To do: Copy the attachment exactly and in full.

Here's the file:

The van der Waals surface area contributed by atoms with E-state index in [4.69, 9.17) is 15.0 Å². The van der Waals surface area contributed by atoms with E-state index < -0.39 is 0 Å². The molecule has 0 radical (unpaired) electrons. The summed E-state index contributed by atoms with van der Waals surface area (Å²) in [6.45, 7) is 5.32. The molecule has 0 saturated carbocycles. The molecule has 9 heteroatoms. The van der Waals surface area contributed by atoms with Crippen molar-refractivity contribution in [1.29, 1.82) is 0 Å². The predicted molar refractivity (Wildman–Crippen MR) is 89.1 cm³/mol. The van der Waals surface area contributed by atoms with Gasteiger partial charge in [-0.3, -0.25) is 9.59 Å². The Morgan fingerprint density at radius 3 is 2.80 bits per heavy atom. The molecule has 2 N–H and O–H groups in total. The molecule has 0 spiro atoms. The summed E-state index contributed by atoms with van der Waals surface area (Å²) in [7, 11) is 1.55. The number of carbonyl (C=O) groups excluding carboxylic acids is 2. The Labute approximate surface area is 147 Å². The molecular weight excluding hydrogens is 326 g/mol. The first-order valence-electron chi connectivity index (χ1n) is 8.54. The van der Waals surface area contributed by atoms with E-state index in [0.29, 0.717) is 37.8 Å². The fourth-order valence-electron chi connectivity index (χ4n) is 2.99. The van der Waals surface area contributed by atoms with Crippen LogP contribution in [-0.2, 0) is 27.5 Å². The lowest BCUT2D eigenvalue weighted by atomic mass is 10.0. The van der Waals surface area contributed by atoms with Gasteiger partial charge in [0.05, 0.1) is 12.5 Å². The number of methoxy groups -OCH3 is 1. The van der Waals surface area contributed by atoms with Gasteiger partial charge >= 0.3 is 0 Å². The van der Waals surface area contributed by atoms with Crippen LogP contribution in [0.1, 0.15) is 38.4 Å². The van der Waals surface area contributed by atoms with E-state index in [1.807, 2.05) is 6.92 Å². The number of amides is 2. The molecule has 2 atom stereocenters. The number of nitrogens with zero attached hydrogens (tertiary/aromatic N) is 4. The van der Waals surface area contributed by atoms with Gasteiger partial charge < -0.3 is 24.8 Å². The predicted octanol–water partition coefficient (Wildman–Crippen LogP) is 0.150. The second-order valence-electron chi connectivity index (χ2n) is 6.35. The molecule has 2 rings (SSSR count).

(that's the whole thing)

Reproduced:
The van der Waals surface area contributed by atoms with E-state index in [4.69, 9.17) is 15.0 Å². The van der Waals surface area contributed by atoms with E-state index < -0.39 is 0 Å². The molecule has 0 radical (unpaired) electrons. The summed E-state index contributed by atoms with van der Waals surface area (Å²) in [6.45, 7) is 5.32. The molecule has 0 saturated carbocycles. The molecule has 9 heteroatoms. The van der Waals surface area contributed by atoms with Crippen molar-refractivity contribution in [1.29, 1.82) is 0 Å². The predicted molar refractivity (Wildman–Crippen MR) is 89.1 cm³/mol. The van der Waals surface area contributed by atoms with Gasteiger partial charge in [-0.3, -0.25) is 9.59 Å². The Morgan fingerprint density at radius 3 is 2.80 bits per heavy atom. The molecule has 2 N–H and O–H groups in total. The molecule has 0 spiro atoms. The summed E-state index contributed by atoms with van der Waals surface area (Å²) in [7, 11) is 1.55. The number of carbonyl (C=O) groups excluding carboxylic acids is 2. The Labute approximate surface area is 147 Å². The molecular weight excluding hydrogens is 326 g/mol. The first-order valence-electron chi connectivity index (χ1n) is 8.54. The van der Waals surface area contributed by atoms with E-state index in [0.29, 0.717) is 37.8 Å². The fourth-order valence-electron chi connectivity index (χ4n) is 2.99. The van der Waals surface area contributed by atoms with Crippen LogP contribution in [-0.2, 0) is 27.5 Å². The lowest BCUT2D eigenvalue weighted by atomic mass is 10.0. The van der Waals surface area contributed by atoms with Gasteiger partial charge in [0.05, 0.1) is 12.5 Å². The number of methoxy groups -OCH3 is 1. The van der Waals surface area contributed by atoms with Gasteiger partial charge >= 0.3 is 0 Å². The van der Waals surface area contributed by atoms with Crippen LogP contribution in [0.1, 0.15) is 38.4 Å². The van der Waals surface area contributed by atoms with E-state index in [1.807, 2.05) is 6.92 Å². The number of amides is 2. The molecule has 2 atom stereocenters. The number of nitrogens with zero attached hydrogens (tertiary/aromatic N) is 4. The van der Waals surface area contributed by atoms with Gasteiger partial charge < -0.3 is 24.8 Å². The predicted octanol–water partition coefficient (Wildman–Crippen LogP) is 0.150. The second-order valence-electron chi connectivity index (χ2n) is 6.35. The molecule has 2 rings (SSSR count).